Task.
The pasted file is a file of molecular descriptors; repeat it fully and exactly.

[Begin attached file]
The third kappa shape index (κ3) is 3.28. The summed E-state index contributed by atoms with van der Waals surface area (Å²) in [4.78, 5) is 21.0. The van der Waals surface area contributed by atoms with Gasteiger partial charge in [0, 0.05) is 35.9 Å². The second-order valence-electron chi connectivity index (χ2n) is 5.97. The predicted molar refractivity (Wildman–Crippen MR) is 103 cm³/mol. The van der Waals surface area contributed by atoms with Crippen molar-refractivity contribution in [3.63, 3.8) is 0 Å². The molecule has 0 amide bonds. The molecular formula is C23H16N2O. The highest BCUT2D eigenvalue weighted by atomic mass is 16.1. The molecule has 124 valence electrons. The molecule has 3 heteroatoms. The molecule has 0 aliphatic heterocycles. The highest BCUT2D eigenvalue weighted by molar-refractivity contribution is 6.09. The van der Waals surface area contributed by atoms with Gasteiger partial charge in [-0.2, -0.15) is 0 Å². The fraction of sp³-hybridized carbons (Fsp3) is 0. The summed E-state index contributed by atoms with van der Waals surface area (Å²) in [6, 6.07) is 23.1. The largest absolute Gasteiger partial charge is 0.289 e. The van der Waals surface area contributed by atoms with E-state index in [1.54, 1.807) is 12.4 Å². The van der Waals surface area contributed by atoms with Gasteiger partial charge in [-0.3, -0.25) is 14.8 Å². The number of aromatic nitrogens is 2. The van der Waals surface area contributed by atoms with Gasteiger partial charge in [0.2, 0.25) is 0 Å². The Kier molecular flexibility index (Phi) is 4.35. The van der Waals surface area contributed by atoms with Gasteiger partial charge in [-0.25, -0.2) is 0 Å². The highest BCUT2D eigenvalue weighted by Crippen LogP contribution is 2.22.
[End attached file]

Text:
The third kappa shape index (κ3) is 3.28. The summed E-state index contributed by atoms with van der Waals surface area (Å²) in [4.78, 5) is 21.0. The van der Waals surface area contributed by atoms with Gasteiger partial charge in [0, 0.05) is 35.9 Å². The second-order valence-electron chi connectivity index (χ2n) is 5.97. The predicted molar refractivity (Wildman–Crippen MR) is 103 cm³/mol. The van der Waals surface area contributed by atoms with Crippen molar-refractivity contribution in [3.63, 3.8) is 0 Å². The molecule has 0 amide bonds. The molecular formula is C23H16N2O. The highest BCUT2D eigenvalue weighted by atomic mass is 16.1. The molecule has 124 valence electrons. The molecule has 3 heteroatoms. The molecule has 0 aliphatic heterocycles. The highest BCUT2D eigenvalue weighted by molar-refractivity contribution is 6.09. The van der Waals surface area contributed by atoms with Gasteiger partial charge in [-0.2, -0.15) is 0 Å². The fraction of sp³-hybridized carbons (Fsp3) is 0. The summed E-state index contributed by atoms with van der Waals surface area (Å²) in [6, 6.07) is 23.1. The largest absolute Gasteiger partial charge is 0.289 e. The van der Waals surface area contributed by atoms with E-state index in [1.54, 1.807) is 12.4 Å². The van der Waals surface area contributed by atoms with Gasteiger partial charge in [-0.3, -0.25) is 14.8 Å². The number of aromatic nitrogens is 2. The van der Waals surface area contributed by atoms with Gasteiger partial charge in [0.2, 0.25) is 0 Å². The Kier molecular flexibility index (Phi) is 4.35. The van der Waals surface area contributed by atoms with Gasteiger partial charge in [-0.25, -0.2) is 0 Å². The highest BCUT2D eigenvalue weighted by Crippen LogP contribution is 2.22.